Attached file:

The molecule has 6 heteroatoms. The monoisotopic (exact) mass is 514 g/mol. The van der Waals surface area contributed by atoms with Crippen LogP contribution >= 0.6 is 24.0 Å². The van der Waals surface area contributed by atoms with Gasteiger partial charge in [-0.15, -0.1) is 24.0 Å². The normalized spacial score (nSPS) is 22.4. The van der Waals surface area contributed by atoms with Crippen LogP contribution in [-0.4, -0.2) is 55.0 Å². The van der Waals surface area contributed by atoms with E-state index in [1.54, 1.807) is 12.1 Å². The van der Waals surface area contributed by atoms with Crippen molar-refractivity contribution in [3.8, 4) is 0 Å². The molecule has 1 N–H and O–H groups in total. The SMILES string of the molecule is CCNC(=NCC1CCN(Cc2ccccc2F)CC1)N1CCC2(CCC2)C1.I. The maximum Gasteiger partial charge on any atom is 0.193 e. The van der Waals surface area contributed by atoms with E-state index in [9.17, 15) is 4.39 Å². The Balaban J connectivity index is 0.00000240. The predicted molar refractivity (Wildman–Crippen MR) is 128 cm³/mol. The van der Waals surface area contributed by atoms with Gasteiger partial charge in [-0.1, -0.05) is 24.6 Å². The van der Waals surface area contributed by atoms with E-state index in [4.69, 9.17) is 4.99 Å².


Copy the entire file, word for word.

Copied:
The molecule has 6 heteroatoms. The monoisotopic (exact) mass is 514 g/mol. The van der Waals surface area contributed by atoms with Crippen LogP contribution >= 0.6 is 24.0 Å². The van der Waals surface area contributed by atoms with Gasteiger partial charge in [-0.15, -0.1) is 24.0 Å². The normalized spacial score (nSPS) is 22.4. The van der Waals surface area contributed by atoms with Crippen LogP contribution in [-0.4, -0.2) is 55.0 Å². The van der Waals surface area contributed by atoms with E-state index in [1.54, 1.807) is 12.1 Å². The van der Waals surface area contributed by atoms with Crippen molar-refractivity contribution in [3.8, 4) is 0 Å². The molecule has 1 N–H and O–H groups in total. The SMILES string of the molecule is CCNC(=NCC1CCN(Cc2ccccc2F)CC1)N1CCC2(CCC2)C1.I. The maximum Gasteiger partial charge on any atom is 0.193 e. The van der Waals surface area contributed by atoms with E-state index in [9.17, 15) is 4.39 Å². The Balaban J connectivity index is 0.00000240. The predicted molar refractivity (Wildman–Crippen MR) is 128 cm³/mol. The van der Waals surface area contributed by atoms with Gasteiger partial charge in [-0.1, -0.05) is 24.6 Å². The van der Waals surface area contributed by atoms with E-state index in [4.69, 9.17) is 4.99 Å².